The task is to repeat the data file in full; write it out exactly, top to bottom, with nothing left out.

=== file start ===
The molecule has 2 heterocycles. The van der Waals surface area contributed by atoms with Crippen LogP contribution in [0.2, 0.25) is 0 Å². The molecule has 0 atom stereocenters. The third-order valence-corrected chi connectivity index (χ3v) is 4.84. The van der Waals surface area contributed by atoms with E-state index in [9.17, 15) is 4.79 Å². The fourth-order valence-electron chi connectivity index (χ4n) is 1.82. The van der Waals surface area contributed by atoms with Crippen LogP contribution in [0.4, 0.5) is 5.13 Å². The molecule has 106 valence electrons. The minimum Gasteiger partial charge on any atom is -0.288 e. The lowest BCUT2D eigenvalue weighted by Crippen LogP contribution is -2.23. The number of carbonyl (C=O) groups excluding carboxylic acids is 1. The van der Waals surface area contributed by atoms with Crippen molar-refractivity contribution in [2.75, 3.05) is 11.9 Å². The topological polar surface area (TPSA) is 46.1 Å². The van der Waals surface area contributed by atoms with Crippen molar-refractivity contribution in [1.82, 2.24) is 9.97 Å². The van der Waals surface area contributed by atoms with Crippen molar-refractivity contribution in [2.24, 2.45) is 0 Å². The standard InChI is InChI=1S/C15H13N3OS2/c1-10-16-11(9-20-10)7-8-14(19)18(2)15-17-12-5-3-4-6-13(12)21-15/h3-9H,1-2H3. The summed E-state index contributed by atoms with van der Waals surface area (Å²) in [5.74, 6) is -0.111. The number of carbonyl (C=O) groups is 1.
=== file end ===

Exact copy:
The molecule has 2 heterocycles. The van der Waals surface area contributed by atoms with Crippen LogP contribution in [0.2, 0.25) is 0 Å². The molecule has 0 atom stereocenters. The third-order valence-corrected chi connectivity index (χ3v) is 4.84. The van der Waals surface area contributed by atoms with E-state index in [9.17, 15) is 4.79 Å². The fourth-order valence-electron chi connectivity index (χ4n) is 1.82. The van der Waals surface area contributed by atoms with Crippen LogP contribution in [0.4, 0.5) is 5.13 Å². The molecule has 106 valence electrons. The minimum Gasteiger partial charge on any atom is -0.288 e. The lowest BCUT2D eigenvalue weighted by Crippen LogP contribution is -2.23. The number of carbonyl (C=O) groups excluding carboxylic acids is 1. The van der Waals surface area contributed by atoms with Crippen molar-refractivity contribution in [2.75, 3.05) is 11.9 Å². The topological polar surface area (TPSA) is 46.1 Å². The van der Waals surface area contributed by atoms with Crippen molar-refractivity contribution in [1.82, 2.24) is 9.97 Å². The van der Waals surface area contributed by atoms with Crippen molar-refractivity contribution in [2.24, 2.45) is 0 Å². The standard InChI is InChI=1S/C15H13N3OS2/c1-10-16-11(9-20-10)7-8-14(19)18(2)15-17-12-5-3-4-6-13(12)21-15/h3-9H,1-2H3. The summed E-state index contributed by atoms with van der Waals surface area (Å²) in [5.74, 6) is -0.111. The number of carbonyl (C=O) groups is 1.